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Comparison of static-fluid or excretory magnetic resonance urography with computed tomography urography for visualization of nondilated renal pelvises and ureters in healthy Beagles

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  • 1 College of Veterinary Medicine, Kyungpook National University, Daegu, South Korea
  • | 2 College of Veterinary Medicine and BK21 Plus Project Team, Chonnam National University, Gwangju, South Korea
  • | 3 National Primate Research Center (NPRC), Korea Research Institute of Bioscience and Biotechnology (KRIBB), Cheongju, South Korea
  • | 4 Futuristic Animal Resource & Research Center (FARRC), Korea Research Institute of Bioscience and Biotechnology (KRIBB), Cheongju, South Korea
  • | 5 College of Veterinary Medicine, Gyeongsang National University, Jinju, South Korea
  • | 6 Department of Veterinary Medical Imaging, College of Veterinary Medicine, Seoul National University, Seoul, South Korea

Abstract

OBJECTIVE

To assess the usefulness of magnetic resonance urography (MRU) for the visualization of nondilated renal pelvises and ureters in dogs and to compare our findings for MRU versus CT urography (CTU).

ANIMALS

9 healthy Beagles.

PROCEDURES

Dogs underwent CTU, static-fluid MRU, and excretory MRU, with ≥ 7 days between procedures. Contrast medium was administered IV during CTU and excretory MRU, whereas urine in the urinary tract was an intrinsic contrast medium for static-fluid MRU. For each procedure, furosemide (1 mg/kg, IV) was administered, and reconstructed dorsal plane images were acquired 3 minutes (n = 2) and 7 minutes (2) later. Images were scored for visualization of those structures and for image quality, diameters of renal pelvises and ureters were measured, and results were compared across imaging techniques.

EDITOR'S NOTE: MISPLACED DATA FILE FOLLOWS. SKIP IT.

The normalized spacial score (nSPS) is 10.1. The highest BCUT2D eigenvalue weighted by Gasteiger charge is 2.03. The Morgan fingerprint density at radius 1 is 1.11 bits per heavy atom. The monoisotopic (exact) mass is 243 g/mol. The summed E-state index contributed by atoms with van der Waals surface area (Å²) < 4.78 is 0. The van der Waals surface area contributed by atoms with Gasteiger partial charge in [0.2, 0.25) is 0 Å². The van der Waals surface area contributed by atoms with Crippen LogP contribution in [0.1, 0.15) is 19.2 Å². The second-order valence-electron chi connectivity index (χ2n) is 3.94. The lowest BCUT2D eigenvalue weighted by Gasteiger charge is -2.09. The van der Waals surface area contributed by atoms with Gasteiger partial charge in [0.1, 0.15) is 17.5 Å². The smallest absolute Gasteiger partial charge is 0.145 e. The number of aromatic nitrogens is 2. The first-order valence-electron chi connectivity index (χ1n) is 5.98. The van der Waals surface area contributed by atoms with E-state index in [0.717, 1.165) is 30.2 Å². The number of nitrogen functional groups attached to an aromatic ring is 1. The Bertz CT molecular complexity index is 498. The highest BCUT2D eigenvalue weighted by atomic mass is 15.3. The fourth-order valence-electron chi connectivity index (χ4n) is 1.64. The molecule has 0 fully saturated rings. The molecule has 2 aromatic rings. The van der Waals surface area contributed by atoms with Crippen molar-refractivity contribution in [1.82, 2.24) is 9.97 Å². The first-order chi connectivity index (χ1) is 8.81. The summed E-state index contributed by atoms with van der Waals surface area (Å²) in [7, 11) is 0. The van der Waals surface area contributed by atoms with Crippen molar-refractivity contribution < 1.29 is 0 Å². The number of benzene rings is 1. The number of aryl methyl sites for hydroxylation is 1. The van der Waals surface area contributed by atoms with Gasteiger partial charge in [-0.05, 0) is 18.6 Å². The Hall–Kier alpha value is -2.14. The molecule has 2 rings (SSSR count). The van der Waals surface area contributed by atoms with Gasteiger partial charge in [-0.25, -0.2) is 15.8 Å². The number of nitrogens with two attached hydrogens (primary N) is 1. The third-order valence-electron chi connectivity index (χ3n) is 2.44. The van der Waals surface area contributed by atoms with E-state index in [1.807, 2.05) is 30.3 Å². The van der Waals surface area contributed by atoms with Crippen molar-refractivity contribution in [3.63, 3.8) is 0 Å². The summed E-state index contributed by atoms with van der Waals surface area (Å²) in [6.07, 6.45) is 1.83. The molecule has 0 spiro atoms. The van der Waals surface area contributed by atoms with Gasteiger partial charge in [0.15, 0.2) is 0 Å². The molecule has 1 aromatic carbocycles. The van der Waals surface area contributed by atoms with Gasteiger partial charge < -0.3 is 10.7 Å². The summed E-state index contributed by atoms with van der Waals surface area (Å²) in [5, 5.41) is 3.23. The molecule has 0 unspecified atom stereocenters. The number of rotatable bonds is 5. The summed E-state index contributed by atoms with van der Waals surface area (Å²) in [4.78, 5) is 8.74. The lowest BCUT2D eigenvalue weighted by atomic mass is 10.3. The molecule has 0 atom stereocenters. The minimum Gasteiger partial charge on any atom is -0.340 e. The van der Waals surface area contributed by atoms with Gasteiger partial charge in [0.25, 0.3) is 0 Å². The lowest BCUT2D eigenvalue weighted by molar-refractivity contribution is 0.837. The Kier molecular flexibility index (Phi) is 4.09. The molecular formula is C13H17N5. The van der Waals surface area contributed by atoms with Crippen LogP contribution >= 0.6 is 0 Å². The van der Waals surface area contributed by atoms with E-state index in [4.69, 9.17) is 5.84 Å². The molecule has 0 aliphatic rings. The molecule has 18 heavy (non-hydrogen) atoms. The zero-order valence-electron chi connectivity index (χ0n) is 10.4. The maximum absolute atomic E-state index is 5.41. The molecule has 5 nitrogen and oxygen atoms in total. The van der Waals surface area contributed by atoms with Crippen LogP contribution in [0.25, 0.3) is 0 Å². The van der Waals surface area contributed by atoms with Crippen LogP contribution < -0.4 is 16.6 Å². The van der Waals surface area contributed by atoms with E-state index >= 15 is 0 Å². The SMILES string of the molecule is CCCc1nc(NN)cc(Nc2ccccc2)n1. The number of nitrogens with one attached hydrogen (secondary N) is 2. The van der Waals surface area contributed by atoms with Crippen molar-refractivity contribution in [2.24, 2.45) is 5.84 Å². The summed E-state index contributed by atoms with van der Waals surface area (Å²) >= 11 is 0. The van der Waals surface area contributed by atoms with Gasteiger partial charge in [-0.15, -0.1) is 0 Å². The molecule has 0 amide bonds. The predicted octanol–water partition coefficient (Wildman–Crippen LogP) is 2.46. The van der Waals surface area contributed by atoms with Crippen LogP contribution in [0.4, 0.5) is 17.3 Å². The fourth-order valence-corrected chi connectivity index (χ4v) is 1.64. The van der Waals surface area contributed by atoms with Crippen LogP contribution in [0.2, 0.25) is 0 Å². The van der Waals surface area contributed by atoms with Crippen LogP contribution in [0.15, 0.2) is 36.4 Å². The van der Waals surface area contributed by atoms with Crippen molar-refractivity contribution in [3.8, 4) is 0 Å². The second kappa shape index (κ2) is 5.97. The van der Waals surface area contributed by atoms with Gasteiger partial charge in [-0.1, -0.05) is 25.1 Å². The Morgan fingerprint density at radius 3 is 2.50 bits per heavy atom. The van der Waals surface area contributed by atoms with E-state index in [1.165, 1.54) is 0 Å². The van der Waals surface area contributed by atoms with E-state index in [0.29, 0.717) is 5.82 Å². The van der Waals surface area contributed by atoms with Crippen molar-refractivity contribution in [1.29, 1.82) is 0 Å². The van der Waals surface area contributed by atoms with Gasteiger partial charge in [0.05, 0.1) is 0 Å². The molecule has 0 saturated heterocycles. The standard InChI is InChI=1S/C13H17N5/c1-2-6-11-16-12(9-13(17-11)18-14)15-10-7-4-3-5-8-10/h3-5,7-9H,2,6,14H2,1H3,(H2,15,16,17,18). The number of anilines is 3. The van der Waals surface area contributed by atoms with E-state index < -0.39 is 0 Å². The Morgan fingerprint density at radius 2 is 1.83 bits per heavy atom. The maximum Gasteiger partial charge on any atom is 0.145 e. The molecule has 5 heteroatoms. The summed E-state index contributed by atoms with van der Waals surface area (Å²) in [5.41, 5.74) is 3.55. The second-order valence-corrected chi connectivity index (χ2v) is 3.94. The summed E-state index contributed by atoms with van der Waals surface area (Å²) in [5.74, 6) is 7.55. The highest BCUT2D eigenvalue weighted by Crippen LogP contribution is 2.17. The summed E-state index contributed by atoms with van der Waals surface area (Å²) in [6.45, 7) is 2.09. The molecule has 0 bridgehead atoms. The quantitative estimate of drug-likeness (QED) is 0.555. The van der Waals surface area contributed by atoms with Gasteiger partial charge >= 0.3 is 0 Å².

RESULTS

Excretory MRU and CTU allowed good visualization of the renal pelvises and ureters, whereas static-fluid MRU provided lower visualization of the ureters. Distention of the renal pelvises and ureters was good in excretory MRU and CTU. Distention of the ureters in static-fluid MRU was insufficient compared with that in CTU and excretory MRU. Distinct artifacts were not observed in CTU and excretory MRU images. Static-fluid MRU images had several mild motion artifacts.

CLINICAL RELEVANCE

Our findings indicated that excretory MRU with furosemide administration was useful for visualizing nondilated renal pelvises and ureters of dogs in the present study. When performing MRU for the evaluation of dogs without urinary tract dilation, excretory MRU may be more suitable than static-fluid MRU.

Abstract

OBJECTIVE

To assess the usefulness of magnetic resonance urography (MRU) for the visualization of nondilated renal pelvises and ureters in dogs and to compare our findings for MRU versus CT urography (CTU).

ANIMALS

9 healthy Beagles.

PROCEDURES

Dogs underwent CTU, static-fluid MRU, and excretory MRU, with ≥ 7 days between procedures. Contrast medium was administered IV during CTU and excretory MRU, whereas urine in the urinary tract was an intrinsic contrast medium for static-fluid MRU. For each procedure, furosemide (1 mg/kg, IV) was administered, and reconstructed dorsal plane images were acquired 3 minutes (n = 2) and 7 minutes (2) later. Images were scored for visualization of those structures and for image quality, diameters of renal pelvises and ureters were measured, and results were compared across imaging techniques.

RESULTS

Excretory MRU and CTU allowed good visualization of the renal pelvises and ureters, whereas static-fluid MRU provided lower visualization of the ureters. Distention of the renal pelvises and ureters was good in excretory MRU and CTU. Distention of the ureters in static-fluid MRU was insufficient compared with that in CTU and excretory MRU. Distinct artifacts were not observed in CTU and excretory MRU images. Static-fluid MRU images had several mild motion artifacts.

CLINICAL RELEVANCE

Our findings indicated that excretory MRU with furosemide administration was useful for visualizing nondilated renal pelvises and ureters of dogs in the present study. When performing MRU for the evaluation of dogs without urinary tract dilation, excretory MRU may be more suitable than static-fluid MRU.

Contributor Notes

Corresponding author: Dr. Choi (imsono@snu.ac.kr)